Afghanistan: UN reports increased civilian casualties in 2013

A report by the United Nations found total casualties in Afghanistan rose 14 percent in 2013, and cited a 'alarming' increase in women and children casualties. The single biggest killer remains bombs in public places.

War took an increasing toll on Afghanistan's civilians in 2013 as fighting intensified between the government and insurgents, the United Nations said in a report on Saturday, with total casualties rising 14 percent.

The gradual withdrawal of foreign troops has left Afghan government forces more vulnerable to attack by insurgents, and the resulting battles helped account for last year's rise in casualties, according to the report.

"The new trend in 2013 of increased civilian casualties from ground engagements, including the alarming increase in women and children casualties, reflected the changing dynamics of the conflict over the year," the United Nations said.

Last year was the worst for women and children since 2009, with the number killed or injured by the conflict increasing by more than one-third from 2012.

About 27 percent of all 2013 casualties stemmed from fighting between the government and insurgents, and most of these could not be attributed to one side.

"This 'fog of war' dynamic reflects the changed nature of the conflict in Afghanistan in 2013 which was increasingly being waged in civilian communities and populated areas," the United Nations said.

The biggest single killer remained improvised explosive devices (IEDs), or bombs, detonated by insurgents in public areas such as markets, roads and government buildings. Bombs accounted for about one-third of the total civilian toll, which the United Nations put at 2,959 deaths and 5,656 injured.

While both sides in the conflict were responsible for the increase in casualties last year, the United Nationsattributed about three-quarters of the toll to the Taliban.

"Statements on protecting civilians by the Taliban leadership are not nearly enough to end the killing and injuring of innocent Afghan civilians," said U.N. Special Representative Ján Kubi in a statement.

"What is needed is for the Taliban to stop deliberately attacking civilians and using IEDS indiscriminately." 


International forces, who have handed over responsibility for security to the Afghans in preparation for their withdrawal by the end of this year, and say they participate only in joint operations, caused about 3 percent of casualties, according to the report.

While these make up only a fraction of the total casualties, air strikes causing civilian deaths or injuries are a major source of tension between President Hamid Karzai and the United States.

The U.N. report said that in 2013, there were 54 aerial operations that resulted in civilian casualties. While this was a 10 percent drop from the number of such cases in 2012, women and children accounted for nearly half of casualties.

Of the 54 cases, 19 were by unmanned aerial vehicles. The number of civilian victims from these so-called drone strikes more than tripled from 2012, the United Nations said.

The United Nations said there was a sharp increase in incidents perpetrated by a security force known as the Afghan Local Police (ALP), set up in 2010 to operate in remote, insecure areas.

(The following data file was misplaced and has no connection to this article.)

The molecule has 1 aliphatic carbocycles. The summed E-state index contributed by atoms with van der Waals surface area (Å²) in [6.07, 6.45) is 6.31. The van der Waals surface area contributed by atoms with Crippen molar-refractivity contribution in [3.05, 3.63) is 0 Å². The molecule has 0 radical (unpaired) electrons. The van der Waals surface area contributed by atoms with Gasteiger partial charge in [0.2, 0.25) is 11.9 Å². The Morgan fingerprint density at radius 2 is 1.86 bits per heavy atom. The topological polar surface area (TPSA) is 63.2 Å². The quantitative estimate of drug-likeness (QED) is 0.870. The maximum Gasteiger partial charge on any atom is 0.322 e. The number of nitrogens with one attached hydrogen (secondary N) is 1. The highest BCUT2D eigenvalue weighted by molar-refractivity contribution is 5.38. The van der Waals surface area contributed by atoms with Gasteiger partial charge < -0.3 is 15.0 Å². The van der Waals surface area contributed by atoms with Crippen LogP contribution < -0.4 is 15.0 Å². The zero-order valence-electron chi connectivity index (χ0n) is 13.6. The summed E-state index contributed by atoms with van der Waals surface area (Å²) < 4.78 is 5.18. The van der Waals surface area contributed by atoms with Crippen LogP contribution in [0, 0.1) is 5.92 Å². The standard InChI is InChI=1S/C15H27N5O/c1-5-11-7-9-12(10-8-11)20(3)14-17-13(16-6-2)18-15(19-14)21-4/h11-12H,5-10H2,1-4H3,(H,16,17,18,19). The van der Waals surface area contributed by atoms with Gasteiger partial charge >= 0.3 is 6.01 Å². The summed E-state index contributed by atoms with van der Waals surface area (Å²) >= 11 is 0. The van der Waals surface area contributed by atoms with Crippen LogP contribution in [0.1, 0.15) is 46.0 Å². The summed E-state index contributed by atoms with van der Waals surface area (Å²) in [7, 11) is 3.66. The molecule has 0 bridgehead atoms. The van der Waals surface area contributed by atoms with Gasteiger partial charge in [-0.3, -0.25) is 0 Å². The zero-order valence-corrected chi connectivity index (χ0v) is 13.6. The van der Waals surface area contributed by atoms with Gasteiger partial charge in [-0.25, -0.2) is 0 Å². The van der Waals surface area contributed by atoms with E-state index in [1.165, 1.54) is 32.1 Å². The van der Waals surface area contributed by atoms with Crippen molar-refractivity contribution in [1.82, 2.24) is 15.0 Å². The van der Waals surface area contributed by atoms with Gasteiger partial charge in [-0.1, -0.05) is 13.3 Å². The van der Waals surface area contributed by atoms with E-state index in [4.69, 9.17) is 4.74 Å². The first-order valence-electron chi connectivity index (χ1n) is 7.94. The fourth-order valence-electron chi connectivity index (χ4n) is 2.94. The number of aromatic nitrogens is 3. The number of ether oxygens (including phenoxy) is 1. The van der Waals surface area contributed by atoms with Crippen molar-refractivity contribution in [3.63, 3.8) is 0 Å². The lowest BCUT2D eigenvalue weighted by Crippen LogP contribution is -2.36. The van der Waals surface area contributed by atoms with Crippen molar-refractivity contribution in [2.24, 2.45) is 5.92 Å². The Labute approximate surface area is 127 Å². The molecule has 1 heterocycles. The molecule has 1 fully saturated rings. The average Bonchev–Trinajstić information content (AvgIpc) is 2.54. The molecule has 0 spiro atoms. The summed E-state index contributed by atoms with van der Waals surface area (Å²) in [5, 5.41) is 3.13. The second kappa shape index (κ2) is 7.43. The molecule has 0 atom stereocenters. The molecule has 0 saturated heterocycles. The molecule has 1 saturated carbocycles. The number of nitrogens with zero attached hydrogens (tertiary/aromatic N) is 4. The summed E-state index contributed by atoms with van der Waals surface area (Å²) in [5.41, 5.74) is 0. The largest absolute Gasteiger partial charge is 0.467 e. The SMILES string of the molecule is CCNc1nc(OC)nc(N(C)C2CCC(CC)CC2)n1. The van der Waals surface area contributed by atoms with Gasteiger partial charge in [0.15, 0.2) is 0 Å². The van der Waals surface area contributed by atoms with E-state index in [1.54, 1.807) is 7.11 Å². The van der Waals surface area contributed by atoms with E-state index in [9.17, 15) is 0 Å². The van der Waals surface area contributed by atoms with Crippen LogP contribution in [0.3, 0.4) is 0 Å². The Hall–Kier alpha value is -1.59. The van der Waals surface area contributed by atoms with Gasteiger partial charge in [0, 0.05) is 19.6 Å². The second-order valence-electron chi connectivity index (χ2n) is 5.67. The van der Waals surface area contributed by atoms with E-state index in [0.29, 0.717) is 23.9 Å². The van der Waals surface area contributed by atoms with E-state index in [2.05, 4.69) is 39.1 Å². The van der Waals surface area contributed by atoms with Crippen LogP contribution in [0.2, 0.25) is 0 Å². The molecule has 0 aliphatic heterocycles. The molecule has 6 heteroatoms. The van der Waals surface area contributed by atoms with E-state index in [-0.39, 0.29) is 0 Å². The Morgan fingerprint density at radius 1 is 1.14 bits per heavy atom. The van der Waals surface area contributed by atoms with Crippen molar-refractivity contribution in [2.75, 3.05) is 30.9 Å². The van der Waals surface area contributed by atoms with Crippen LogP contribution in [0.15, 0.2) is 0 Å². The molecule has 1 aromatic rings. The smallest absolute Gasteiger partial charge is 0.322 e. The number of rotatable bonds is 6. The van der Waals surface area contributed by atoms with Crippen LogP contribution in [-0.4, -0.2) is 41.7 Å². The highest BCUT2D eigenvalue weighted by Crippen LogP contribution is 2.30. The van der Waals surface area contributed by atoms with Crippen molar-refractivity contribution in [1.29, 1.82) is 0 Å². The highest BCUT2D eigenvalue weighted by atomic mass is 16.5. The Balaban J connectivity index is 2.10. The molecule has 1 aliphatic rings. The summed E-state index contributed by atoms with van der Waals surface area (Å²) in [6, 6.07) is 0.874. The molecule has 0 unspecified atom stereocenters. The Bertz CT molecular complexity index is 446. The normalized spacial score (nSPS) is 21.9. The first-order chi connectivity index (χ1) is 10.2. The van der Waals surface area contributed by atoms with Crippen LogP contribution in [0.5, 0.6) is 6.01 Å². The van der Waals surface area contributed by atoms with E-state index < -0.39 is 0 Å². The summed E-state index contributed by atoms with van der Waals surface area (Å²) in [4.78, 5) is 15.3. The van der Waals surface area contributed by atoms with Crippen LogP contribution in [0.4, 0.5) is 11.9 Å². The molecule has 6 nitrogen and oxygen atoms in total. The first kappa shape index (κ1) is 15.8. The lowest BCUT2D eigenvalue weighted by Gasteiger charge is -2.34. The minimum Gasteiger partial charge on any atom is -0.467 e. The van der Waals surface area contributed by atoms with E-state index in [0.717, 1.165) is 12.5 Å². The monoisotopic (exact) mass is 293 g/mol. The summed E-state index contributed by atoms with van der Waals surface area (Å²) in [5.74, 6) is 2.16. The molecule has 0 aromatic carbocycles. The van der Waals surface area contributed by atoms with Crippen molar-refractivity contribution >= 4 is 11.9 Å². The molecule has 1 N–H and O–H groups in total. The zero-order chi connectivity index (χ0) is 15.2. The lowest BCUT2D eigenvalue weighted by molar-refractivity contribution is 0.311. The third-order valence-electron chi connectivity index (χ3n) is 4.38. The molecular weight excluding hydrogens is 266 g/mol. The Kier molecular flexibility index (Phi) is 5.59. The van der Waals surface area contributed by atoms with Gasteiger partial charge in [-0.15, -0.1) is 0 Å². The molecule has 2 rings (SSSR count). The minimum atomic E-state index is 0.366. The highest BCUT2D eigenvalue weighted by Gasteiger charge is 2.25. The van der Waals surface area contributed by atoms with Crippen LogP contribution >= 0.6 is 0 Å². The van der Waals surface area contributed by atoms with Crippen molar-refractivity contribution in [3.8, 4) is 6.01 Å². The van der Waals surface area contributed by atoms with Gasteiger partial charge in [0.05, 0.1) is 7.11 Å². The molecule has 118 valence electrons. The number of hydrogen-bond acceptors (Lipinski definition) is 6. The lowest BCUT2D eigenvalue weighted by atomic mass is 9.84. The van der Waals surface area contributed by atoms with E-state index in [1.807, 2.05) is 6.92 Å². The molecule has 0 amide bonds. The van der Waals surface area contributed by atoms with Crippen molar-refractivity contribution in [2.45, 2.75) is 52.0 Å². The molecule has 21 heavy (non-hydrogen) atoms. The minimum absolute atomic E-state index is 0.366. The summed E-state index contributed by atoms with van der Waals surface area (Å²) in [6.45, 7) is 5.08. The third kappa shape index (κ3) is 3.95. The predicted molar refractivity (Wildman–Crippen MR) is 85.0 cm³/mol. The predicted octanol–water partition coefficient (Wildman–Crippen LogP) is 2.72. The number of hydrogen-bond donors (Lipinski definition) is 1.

Throughout 2013, the U.N. mission in Afghanistan "documented incidents where ALP carried out serious human rights violations with impunity which were often enabled by provincial or national level power-brokers", the report said.

ALP-linked casualties tripled, the United Nations said, and included summary executions, punishments and acts of revenge.

These were conducted with impunity, it appeared, as the United Nations was unable to find any information on prosecutions, suspensions or other action taken despite some 100 cases having been reported to the authorities.

On the positive side, the United Nations said many communities reported that they owed an improvement in security to the police. 

You've read  of  free articles. Subscribe to continue.

Dear Reader,

About a year ago, I happened upon this statement about the Monitor in the Harvard Business Review – under the charming heading of “do things that don’t interest you”:

“Many things that end up” being meaningful, writes social scientist Joseph Grenny, “have come from conference workshops, articles, or online videos that began as a chore and ended with an insight. My work in Kenya, for example, was heavily influenced by a Christian Science Monitor article I had forced myself to read 10 years earlier. Sometimes, we call things ‘boring’ simply because they lie outside the box we are currently in.”

If you were to come up with a punchline to a joke about the Monitor, that would probably be it. We’re seen as being global, fair, insightful, and perhaps a bit too earnest. We’re the bran muffin of journalism.

But you know what? We change lives. And I’m going to argue that we change lives precisely because we force open that too-small box that most human beings think they live in.

The Monitor is a peculiar little publication that’s hard for the world to figure out. We’re run by a church, but we’re not only for church members and we’re not about converting people. We’re known as being fair even as the world becomes as polarized as at any time since the newspaper’s founding in 1908.

We have a mission beyond circulation, we want to bridge divides. We’re about kicking down the door of thought everywhere and saying, “You are bigger and more capable than you realize. And we can prove it.”

If you’re looking for bran muffin journalism, you can subscribe to the Monitor for $15. You’ll get the Monitor Weekly magazine, the Monitor Daily email, and unlimited access to